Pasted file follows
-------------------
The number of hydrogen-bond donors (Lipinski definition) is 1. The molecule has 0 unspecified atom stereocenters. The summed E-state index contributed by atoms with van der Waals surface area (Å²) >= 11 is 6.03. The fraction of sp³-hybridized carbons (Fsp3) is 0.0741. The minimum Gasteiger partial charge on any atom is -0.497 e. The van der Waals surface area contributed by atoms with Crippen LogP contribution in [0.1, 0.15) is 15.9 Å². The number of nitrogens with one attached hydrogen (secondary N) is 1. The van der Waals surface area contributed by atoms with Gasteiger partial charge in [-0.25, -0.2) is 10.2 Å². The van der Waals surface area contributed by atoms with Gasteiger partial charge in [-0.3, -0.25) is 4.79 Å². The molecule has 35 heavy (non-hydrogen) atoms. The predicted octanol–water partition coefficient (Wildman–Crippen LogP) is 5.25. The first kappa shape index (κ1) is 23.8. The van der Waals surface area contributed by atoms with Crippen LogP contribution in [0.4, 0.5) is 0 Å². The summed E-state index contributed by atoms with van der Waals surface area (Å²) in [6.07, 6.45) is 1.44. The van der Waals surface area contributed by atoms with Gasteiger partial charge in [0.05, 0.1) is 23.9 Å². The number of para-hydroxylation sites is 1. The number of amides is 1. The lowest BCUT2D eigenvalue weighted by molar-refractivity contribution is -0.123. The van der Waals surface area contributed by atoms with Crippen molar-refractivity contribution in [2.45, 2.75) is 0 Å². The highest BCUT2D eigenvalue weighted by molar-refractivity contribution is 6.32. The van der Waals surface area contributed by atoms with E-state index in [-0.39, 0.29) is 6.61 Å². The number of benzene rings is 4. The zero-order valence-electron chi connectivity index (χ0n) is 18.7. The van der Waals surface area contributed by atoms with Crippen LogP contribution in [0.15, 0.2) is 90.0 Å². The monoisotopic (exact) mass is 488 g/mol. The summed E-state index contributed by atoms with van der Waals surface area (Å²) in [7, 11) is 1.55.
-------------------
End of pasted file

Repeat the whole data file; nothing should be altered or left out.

The number of hydrogen-bond donors (Lipinski definition) is 1. The molecule has 0 unspecified atom stereocenters. The summed E-state index contributed by atoms with van der Waals surface area (Å²) >= 11 is 6.03. The fraction of sp³-hybridized carbons (Fsp3) is 0.0741. The minimum Gasteiger partial charge on any atom is -0.497 e. The van der Waals surface area contributed by atoms with Crippen LogP contribution in [0.1, 0.15) is 15.9 Å². The number of nitrogens with one attached hydrogen (secondary N) is 1. The van der Waals surface area contributed by atoms with Gasteiger partial charge in [-0.25, -0.2) is 10.2 Å². The van der Waals surface area contributed by atoms with Gasteiger partial charge in [-0.3, -0.25) is 4.79 Å². The molecule has 35 heavy (non-hydrogen) atoms. The predicted octanol–water partition coefficient (Wildman–Crippen LogP) is 5.25. The first kappa shape index (κ1) is 23.8. The van der Waals surface area contributed by atoms with Crippen LogP contribution in [0.4, 0.5) is 0 Å². The summed E-state index contributed by atoms with van der Waals surface area (Å²) in [6.07, 6.45) is 1.44. The van der Waals surface area contributed by atoms with Gasteiger partial charge in [0.05, 0.1) is 23.9 Å². The number of para-hydroxylation sites is 1. The number of amides is 1. The lowest BCUT2D eigenvalue weighted by molar-refractivity contribution is -0.123. The van der Waals surface area contributed by atoms with Crippen molar-refractivity contribution in [2.45, 2.75) is 0 Å². The highest BCUT2D eigenvalue weighted by molar-refractivity contribution is 6.32. The van der Waals surface area contributed by atoms with E-state index in [-0.39, 0.29) is 6.61 Å². The number of benzene rings is 4. The zero-order valence-electron chi connectivity index (χ0n) is 18.7. The van der Waals surface area contributed by atoms with Crippen LogP contribution in [0.15, 0.2) is 90.0 Å². The monoisotopic (exact) mass is 488 g/mol. The summed E-state index contributed by atoms with van der Waals surface area (Å²) in [7, 11) is 1.55.